The Office of the Public Protector on Sunday said it was unable to immediately confirm the status of a complaint lodged against Higher Education deputy minister Mduduzi Manana five years ago, ostensibly accusing him of abusing his power.
Spokesperson Cleopatra Mosana explained that as the complaint was lodged in 2012 before the tenure of current Public Protector Busisiwe Mkhwebane, the office would have to delve into their past records to confirm its status.
The Sunday Times reported that Manana's ex-head of office Wonga Tabata lodged a complaint against Manana in 2012, claiming that the deputy minister abused his power.
According to the newspaper, Tabata's grievance follows a phone call in which the deputy minister accused him of "being part of a political grouping that did not want him to succeed as deputy minister" before verbally attacking him the following day accusing him of "dirty political games".
It also reported that former members of Manana's staff claimed his " temper tantrums, blackmail and blatant abuse stretch back at least five years", including claims from a former secretary who told the newspaper that the deputy minister would phone her in the early hours of the morning, cursing her and threatening her job and would also throw his diary and cellphone at her.
The woman also alleged to the Sunday Times that staff had to clean his residence and entertain the deputy minister's friends at parties.
In response, Manana's staff members sent a statement on Sunday, saying they were "disturbed by the negative sentiments" shared by their former colleagues.
"Whilst we respect their views, at no point, have we encountered a situation where there was abuse in and around our work environment.
"Our deputy minister is a man of integrity and high work ethic, very strict when it comes to work and it is his track record and contribution towards the education of an African child that speaks volumes."
The statement – signed by spokesperson Busiswa Gqangeni, PA Thulisile Mabona, Parliamentary Liaison Officer Mduduzi Gumede, Protocol Officer Calvin Nkosi and Special Projects Officer Khalipha Dazela from Manana's private office – said the deputy minister "runs his office with much efficiency, forever encouraging us to empower ourselves with education; a leader of stern principles".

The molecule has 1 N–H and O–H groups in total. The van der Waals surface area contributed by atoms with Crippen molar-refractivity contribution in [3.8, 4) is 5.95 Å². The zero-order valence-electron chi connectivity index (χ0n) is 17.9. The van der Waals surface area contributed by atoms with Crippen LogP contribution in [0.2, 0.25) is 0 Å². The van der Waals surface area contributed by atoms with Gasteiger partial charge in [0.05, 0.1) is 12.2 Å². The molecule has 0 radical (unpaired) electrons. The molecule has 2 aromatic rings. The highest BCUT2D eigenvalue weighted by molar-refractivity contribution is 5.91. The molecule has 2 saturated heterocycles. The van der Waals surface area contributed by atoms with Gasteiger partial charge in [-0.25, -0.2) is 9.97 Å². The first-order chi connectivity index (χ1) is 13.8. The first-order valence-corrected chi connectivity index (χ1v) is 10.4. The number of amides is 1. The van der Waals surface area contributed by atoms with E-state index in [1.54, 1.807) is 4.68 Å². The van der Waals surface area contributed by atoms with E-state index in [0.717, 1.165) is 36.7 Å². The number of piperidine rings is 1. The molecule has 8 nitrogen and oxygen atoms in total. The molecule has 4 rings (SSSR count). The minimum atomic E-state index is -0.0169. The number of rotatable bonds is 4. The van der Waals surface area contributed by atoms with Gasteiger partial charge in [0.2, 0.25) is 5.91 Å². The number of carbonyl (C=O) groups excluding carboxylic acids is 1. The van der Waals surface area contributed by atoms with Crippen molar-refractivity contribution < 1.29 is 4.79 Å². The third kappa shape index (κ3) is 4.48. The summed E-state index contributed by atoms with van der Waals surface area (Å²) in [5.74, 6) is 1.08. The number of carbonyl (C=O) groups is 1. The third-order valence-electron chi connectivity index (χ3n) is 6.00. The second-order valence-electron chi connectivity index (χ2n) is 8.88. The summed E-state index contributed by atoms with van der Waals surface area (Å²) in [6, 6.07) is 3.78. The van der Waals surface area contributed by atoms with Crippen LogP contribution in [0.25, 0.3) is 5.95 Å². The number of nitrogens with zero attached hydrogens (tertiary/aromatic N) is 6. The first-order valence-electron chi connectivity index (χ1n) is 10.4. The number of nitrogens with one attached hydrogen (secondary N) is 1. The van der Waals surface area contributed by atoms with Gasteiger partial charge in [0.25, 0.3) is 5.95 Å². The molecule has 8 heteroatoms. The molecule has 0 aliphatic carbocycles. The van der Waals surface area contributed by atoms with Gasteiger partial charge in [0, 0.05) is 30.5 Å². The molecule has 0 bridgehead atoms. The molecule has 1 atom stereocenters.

Manana is accused of assaulting a woman at Cubana nightclub in Johannesburg, for which he later apologised, labelling it a "shameful incident", which occurred as a result of "extreme provocation".
A video of the incident was widely circulated on social media, showing allegedly Manana slapping a woman, who covers her head with her hands to try and stop the blow.
Manana was on Thursday granted R5000 bail.
'The law must take its course'
Police Minister Fikile Mbalula denied that Manana was receiving special treatment, after video footage emerged showing that he had been escorted through the back door of the Randburg Magistrate's Court, with police protection.
Ministers and deputy ministers are entitled to VIP police protection.
Mbalula said Manana had availed himself to police, had been fully co-operative, was known to the victim and the public, and was therefore "not a flight risk".
"Arrests need to be done procedurally," Mbalula said at a press conference on Friday.
"Arrests themselves are not punishments. They are to ensure the suspect appears in court and to briefly restore peace."
He said the case against Manana was "very disappointing, because we expect individuals like him to act as an ambassador".
"The law, however, must take its course... Deputy Minister Manana will not be treated with special kid gloves." -- News24